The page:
The primary motive was rehabilitation of disabled army personnel in every possible way.

Major Palliaguru explained that this was the second Abhimansala to be established; the first is in Anuradhapura, and the third, in Kurunegala. There is also Ranaviru Sevana in Ragama and Minhindu Seth Medura in Attidiya.

Lt. Colonel Wijekoon added that some of the disabled soldiers hardly had a choice when it came to returning to their families and lives before the war, and many would spend the rest of their lives in Abhimansala.

Strengthening their minds and changing their attitudes to think positively is the primary focus, he explained.

The entrance to Abhimansala looks more like a resort than a rehabilitation centre. It overlooks a lakefront and a chilling breeze envelopes cottages, villas and a swimming pool. The complex includes a reception, medical unit, gym, conference hall, basketball court, library with internet facilities, cafeteria and a swimming pool.

Major Palliaguru said that at present, Abhimansala 2 is home to 43 disabled soldiers.

Soldiers who are disabled but are still mobile have been given rooms in villas. There are five villas and each has two double rooms, where a total of four inmates live with a caretaker.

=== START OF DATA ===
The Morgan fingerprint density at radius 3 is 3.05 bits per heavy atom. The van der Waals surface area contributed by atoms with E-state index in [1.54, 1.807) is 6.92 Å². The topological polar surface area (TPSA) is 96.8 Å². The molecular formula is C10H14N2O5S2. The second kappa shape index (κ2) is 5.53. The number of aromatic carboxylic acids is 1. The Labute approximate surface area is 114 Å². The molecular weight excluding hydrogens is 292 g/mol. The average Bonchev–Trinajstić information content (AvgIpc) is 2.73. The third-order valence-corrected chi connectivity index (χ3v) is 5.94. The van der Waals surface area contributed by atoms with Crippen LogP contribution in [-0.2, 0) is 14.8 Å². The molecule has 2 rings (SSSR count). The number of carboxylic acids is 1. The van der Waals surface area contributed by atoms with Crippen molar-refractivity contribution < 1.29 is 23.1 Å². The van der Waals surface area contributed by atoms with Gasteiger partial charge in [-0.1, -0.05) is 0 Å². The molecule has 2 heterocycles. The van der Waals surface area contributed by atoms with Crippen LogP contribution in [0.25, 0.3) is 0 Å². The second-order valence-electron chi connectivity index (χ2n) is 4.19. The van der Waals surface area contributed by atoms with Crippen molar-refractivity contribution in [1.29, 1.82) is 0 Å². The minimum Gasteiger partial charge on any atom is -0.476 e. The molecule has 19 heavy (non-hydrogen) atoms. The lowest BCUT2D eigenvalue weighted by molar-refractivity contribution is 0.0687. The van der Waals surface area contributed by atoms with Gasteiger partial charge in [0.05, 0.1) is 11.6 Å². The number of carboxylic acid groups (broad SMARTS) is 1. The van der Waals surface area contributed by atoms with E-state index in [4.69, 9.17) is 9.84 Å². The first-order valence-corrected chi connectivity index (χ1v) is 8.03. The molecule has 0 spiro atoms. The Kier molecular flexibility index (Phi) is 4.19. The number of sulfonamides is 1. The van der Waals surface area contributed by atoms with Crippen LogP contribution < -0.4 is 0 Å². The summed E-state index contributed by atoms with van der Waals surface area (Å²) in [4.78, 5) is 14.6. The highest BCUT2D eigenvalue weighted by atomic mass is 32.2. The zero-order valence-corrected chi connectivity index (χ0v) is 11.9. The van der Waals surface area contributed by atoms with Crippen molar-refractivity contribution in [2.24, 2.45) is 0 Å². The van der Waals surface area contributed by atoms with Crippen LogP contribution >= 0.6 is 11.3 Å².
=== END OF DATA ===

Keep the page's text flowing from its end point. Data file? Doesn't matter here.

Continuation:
According to Lt. Colonel Wijekoon, Abhimansala has included unique aspects like allowing the families of the soldiers to come and stay over for a few days. There are fully-equipped cottages to accommodate the visitors.

Major Palliaguru said that a soldier has only to inform the administration of his family’s visit and they would be provided all facilities, including free food.

Chief Ward Master Eranganath added that Abhimansala functioned not only as a caring centre, but also as a fully-equipped hospital, where medical treatment was provided, including physiotherapy, occupational therapy, speech therapy, psychotherapy and hydrotherapy.

“Many inmates still suffer from post-traumatic stress disorder (PTSD) and need full-time care and attention,” he said.

Mental strength initiatives

Inmates have received different types of injuries - from gunshots, motor blasts, explosions and artillery. There are 20 inmates in the medical ward who require 24-hour attention and the rest of the inmates live in the villas. There are 17 inmates who have no legs, four who have no hands, six who are blind and the rest suffer from memory loss or epilepsy.

Eranganath explained that priority is given to their medical requirements. In their spare time, they get involved in various activities such as music, art, crafts and meditation.